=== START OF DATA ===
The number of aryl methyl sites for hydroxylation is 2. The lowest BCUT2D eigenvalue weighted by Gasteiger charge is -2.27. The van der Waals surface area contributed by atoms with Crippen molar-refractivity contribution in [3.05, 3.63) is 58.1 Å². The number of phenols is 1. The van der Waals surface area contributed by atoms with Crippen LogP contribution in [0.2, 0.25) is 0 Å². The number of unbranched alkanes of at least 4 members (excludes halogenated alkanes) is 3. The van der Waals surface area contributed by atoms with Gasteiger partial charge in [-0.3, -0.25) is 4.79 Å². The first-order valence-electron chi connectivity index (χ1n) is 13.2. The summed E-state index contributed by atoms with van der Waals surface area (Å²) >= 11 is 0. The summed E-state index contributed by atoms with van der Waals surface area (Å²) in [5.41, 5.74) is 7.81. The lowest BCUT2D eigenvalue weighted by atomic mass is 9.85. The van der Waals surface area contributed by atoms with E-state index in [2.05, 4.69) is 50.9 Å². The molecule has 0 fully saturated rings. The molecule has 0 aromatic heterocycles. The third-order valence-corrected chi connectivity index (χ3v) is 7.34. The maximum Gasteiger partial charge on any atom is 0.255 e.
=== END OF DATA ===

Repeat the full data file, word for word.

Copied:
The number of aryl methyl sites for hydroxylation is 2. The lowest BCUT2D eigenvalue weighted by Gasteiger charge is -2.27. The van der Waals surface area contributed by atoms with Crippen molar-refractivity contribution in [3.05, 3.63) is 58.1 Å². The number of phenols is 1. The van der Waals surface area contributed by atoms with Crippen LogP contribution in [0.2, 0.25) is 0 Å². The number of unbranched alkanes of at least 4 members (excludes halogenated alkanes) is 3. The van der Waals surface area contributed by atoms with Gasteiger partial charge in [-0.3, -0.25) is 4.79 Å². The first-order valence-electron chi connectivity index (χ1n) is 13.2. The summed E-state index contributed by atoms with van der Waals surface area (Å²) >= 11 is 0. The summed E-state index contributed by atoms with van der Waals surface area (Å²) in [5.41, 5.74) is 7.81. The lowest BCUT2D eigenvalue weighted by atomic mass is 9.85. The van der Waals surface area contributed by atoms with E-state index in [2.05, 4.69) is 50.9 Å². The molecule has 0 fully saturated rings. The molecule has 0 aromatic heterocycles. The third-order valence-corrected chi connectivity index (χ3v) is 7.34. The maximum Gasteiger partial charge on any atom is 0.255 e.